But, at the start of our native oyster season (the bivalves having taken the summer off to breed), it would be a shame to spoil this treat with any sauce. These rounder, flatter creatures are more temperamental and expensive than the craggier rock oysters that can be eaten all year round. To my mind, the natives have a sweeter, more complex flavour, which only improves as the weather declines. A squeeze of lemon juice on the second half-dozen perhaps, maybe some Tabasco or a whisper of shallot vinegar – but those first few should hit you like an ocean wave. Tiny hearts and all.

Felicity Cloake write the food column for the New Statesman. She also writes for the Guardian and is the author of  Perfect: 68 Essential Recipes for Every Cook's Repertoire (Fig Tree, 2011) and Perfect Host: 162 easy recipes for feeding people & having fun (Fig Tree, 2013). She is on Twitter as @FelicityCloake.

This article first appeared in the 17 September 2012 issue of the New Statesman, Who comes next?

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Sunjeev Sahota’s The Year of the Runaways: a subtle study of “economic migration”

Sahota’s Man Booker-shortlisted novel goes to places we would all rather not think about.

This summer’s crisis has reinforced the ­distinction that is often made between refugees, who deserve sanctuary because they are fleeing from conflict, and “economic migrants”, those coming to Europe in pursuit of “the good life”, who must be repelled at any cost. The entire bureaucratic and punitive capacity of our immigration system is pitted against these ne’er-do-wells and their impudent aspirations.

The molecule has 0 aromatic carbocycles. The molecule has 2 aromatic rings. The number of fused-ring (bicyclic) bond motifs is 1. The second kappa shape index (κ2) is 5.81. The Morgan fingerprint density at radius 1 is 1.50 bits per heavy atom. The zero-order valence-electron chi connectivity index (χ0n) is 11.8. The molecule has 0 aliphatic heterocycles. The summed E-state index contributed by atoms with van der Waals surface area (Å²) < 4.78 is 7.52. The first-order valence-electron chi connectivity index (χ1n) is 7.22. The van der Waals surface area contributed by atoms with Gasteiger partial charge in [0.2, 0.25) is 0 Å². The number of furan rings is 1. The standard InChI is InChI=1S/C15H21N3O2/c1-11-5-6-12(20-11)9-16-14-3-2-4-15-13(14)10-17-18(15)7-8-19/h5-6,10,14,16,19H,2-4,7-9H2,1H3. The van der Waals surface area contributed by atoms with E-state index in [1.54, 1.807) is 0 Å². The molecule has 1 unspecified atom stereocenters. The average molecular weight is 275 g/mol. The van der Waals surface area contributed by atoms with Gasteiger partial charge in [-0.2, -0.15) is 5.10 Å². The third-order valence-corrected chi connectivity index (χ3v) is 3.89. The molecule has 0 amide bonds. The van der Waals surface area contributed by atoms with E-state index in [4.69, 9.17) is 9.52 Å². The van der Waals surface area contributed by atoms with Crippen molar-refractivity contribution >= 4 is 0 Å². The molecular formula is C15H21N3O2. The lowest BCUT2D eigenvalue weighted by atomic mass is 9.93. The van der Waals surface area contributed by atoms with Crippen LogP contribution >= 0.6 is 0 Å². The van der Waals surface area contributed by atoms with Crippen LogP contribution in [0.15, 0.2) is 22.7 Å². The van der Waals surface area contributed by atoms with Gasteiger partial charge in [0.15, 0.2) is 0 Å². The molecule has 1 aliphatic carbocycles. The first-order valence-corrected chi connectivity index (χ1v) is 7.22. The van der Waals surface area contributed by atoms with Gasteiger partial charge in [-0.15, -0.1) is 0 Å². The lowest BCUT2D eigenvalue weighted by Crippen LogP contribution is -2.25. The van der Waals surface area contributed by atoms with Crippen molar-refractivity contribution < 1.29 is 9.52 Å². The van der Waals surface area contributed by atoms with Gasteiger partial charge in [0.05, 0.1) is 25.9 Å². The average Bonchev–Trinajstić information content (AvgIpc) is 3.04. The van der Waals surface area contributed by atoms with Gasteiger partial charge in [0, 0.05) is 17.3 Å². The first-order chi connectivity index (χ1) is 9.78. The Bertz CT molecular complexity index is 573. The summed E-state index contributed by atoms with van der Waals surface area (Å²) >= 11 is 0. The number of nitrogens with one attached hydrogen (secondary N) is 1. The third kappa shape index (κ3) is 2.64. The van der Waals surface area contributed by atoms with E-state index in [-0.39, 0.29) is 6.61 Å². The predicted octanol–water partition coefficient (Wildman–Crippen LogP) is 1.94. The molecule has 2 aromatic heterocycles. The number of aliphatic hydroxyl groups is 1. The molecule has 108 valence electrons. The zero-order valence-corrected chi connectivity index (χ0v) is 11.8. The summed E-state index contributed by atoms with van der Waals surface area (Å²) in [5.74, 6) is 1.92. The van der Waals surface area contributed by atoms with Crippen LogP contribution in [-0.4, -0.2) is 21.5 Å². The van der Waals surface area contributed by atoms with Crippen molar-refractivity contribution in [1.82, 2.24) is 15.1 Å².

Sunjeev Sahota’s fine second novel, The Year of the Runaways, now shortlisted for the Man Booker Prize, takes a closer look at “economic migration”. Why do people – many of them educated, from loving families in peaceful communities – leave their old lives behind and come to Britain? Are they fleeing desperate circumstances or are they on the make? When they arrive here, do they find what they were looking for? Should we welcome them, or try to persuade them to stay at home? The book illuminates all of these questions while, much to its credit, offering no simple answers.

Sahota interweaves the stories of three people whose reasons for emigrating are as individual as they are. Both Avtar and Randeep are from Indian Sikh families that might be characterised as lower-middle-class. Avtar’s father has his own small business – a shawl shop – and Randeep’s father works for the government. Both boys are educated and Avtar, in particular, is smart and motivated. But with employment hard to come by and no social security net to fall back on, it doesn’t take much to make leaving the country seem like the only option. Avtar loses his job, his father’s business is failing and he has high hopes of earning enough to marry Lakhpreet, his girlfriend-on-the-sly. Randeep’s family’s finances fall apart after his father has a psychological breakdown; their only hope of maintaining a respectable lifestyle is for their eldest son to take his chances abroad.